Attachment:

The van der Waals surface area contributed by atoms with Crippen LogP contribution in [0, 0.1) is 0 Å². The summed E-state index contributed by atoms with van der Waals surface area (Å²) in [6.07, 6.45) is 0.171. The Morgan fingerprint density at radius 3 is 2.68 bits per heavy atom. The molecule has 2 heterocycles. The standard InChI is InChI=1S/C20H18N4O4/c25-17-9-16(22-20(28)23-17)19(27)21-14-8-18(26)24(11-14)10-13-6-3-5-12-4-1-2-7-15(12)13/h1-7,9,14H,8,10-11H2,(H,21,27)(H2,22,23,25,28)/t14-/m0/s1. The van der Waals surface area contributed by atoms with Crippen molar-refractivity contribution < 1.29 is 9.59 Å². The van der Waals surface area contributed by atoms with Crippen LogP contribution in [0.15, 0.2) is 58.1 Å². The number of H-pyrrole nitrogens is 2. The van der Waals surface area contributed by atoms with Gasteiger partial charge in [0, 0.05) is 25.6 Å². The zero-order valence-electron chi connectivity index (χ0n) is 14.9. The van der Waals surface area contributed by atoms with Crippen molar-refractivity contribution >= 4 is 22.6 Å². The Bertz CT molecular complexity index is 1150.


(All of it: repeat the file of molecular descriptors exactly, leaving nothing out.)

The van der Waals surface area contributed by atoms with Crippen LogP contribution in [0, 0.1) is 0 Å². The summed E-state index contributed by atoms with van der Waals surface area (Å²) in [6.07, 6.45) is 0.171. The Morgan fingerprint density at radius 3 is 2.68 bits per heavy atom. The molecule has 2 heterocycles. The standard InChI is InChI=1S/C20H18N4O4/c25-17-9-16(22-20(28)23-17)19(27)21-14-8-18(26)24(11-14)10-13-6-3-5-12-4-1-2-7-15(12)13/h1-7,9,14H,8,10-11H2,(H,21,27)(H2,22,23,25,28)/t14-/m0/s1. The van der Waals surface area contributed by atoms with Crippen molar-refractivity contribution < 1.29 is 9.59 Å². The van der Waals surface area contributed by atoms with Crippen LogP contribution in [0.15, 0.2) is 58.1 Å². The number of H-pyrrole nitrogens is 2. The van der Waals surface area contributed by atoms with Gasteiger partial charge in [0, 0.05) is 25.6 Å². The zero-order valence-electron chi connectivity index (χ0n) is 14.9. The van der Waals surface area contributed by atoms with Crippen molar-refractivity contribution >= 4 is 22.6 Å². The Bertz CT molecular complexity index is 1150.